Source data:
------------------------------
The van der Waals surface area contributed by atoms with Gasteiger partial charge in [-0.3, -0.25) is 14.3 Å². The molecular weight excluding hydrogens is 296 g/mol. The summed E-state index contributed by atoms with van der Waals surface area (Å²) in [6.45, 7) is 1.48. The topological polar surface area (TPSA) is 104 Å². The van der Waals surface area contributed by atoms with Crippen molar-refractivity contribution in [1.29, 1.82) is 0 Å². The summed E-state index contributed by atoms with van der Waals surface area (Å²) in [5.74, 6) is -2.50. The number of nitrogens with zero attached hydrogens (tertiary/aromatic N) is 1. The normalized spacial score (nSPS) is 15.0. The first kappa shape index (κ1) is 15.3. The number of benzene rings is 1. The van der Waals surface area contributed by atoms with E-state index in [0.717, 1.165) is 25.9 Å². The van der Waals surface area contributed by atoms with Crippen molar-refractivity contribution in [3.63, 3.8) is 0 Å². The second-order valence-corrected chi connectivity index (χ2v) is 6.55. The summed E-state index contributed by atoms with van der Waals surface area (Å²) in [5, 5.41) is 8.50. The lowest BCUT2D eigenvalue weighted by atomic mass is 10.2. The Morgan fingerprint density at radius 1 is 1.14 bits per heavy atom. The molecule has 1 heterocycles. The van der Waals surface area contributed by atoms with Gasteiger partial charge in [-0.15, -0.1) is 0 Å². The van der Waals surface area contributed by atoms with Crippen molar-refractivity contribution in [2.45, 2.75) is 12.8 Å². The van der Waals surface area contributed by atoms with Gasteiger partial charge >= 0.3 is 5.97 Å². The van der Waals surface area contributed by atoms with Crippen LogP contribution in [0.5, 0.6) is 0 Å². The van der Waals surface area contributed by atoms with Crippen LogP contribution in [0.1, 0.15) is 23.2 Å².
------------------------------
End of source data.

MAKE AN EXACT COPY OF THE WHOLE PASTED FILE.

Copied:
The van der Waals surface area contributed by atoms with Gasteiger partial charge in [-0.3, -0.25) is 14.3 Å². The molecular weight excluding hydrogens is 296 g/mol. The summed E-state index contributed by atoms with van der Waals surface area (Å²) in [6.45, 7) is 1.48. The topological polar surface area (TPSA) is 104 Å². The van der Waals surface area contributed by atoms with Crippen molar-refractivity contribution in [1.29, 1.82) is 0 Å². The summed E-state index contributed by atoms with van der Waals surface area (Å²) in [5.74, 6) is -2.50. The number of nitrogens with zero attached hydrogens (tertiary/aromatic N) is 1. The normalized spacial score (nSPS) is 15.0. The first kappa shape index (κ1) is 15.3. The number of benzene rings is 1. The van der Waals surface area contributed by atoms with E-state index in [0.717, 1.165) is 25.9 Å². The van der Waals surface area contributed by atoms with Crippen molar-refractivity contribution in [3.63, 3.8) is 0 Å². The second-order valence-corrected chi connectivity index (χ2v) is 6.55. The summed E-state index contributed by atoms with van der Waals surface area (Å²) in [5, 5.41) is 8.50. The lowest BCUT2D eigenvalue weighted by atomic mass is 10.2. The Morgan fingerprint density at radius 1 is 1.14 bits per heavy atom. The molecule has 1 heterocycles. The van der Waals surface area contributed by atoms with Gasteiger partial charge in [-0.15, -0.1) is 0 Å². The van der Waals surface area contributed by atoms with Crippen molar-refractivity contribution in [2.45, 2.75) is 12.8 Å². The van der Waals surface area contributed by atoms with Gasteiger partial charge >= 0.3 is 5.97 Å². The van der Waals surface area contributed by atoms with Crippen LogP contribution in [0.5, 0.6) is 0 Å². The van der Waals surface area contributed by atoms with Crippen LogP contribution in [0.1, 0.15) is 23.2 Å².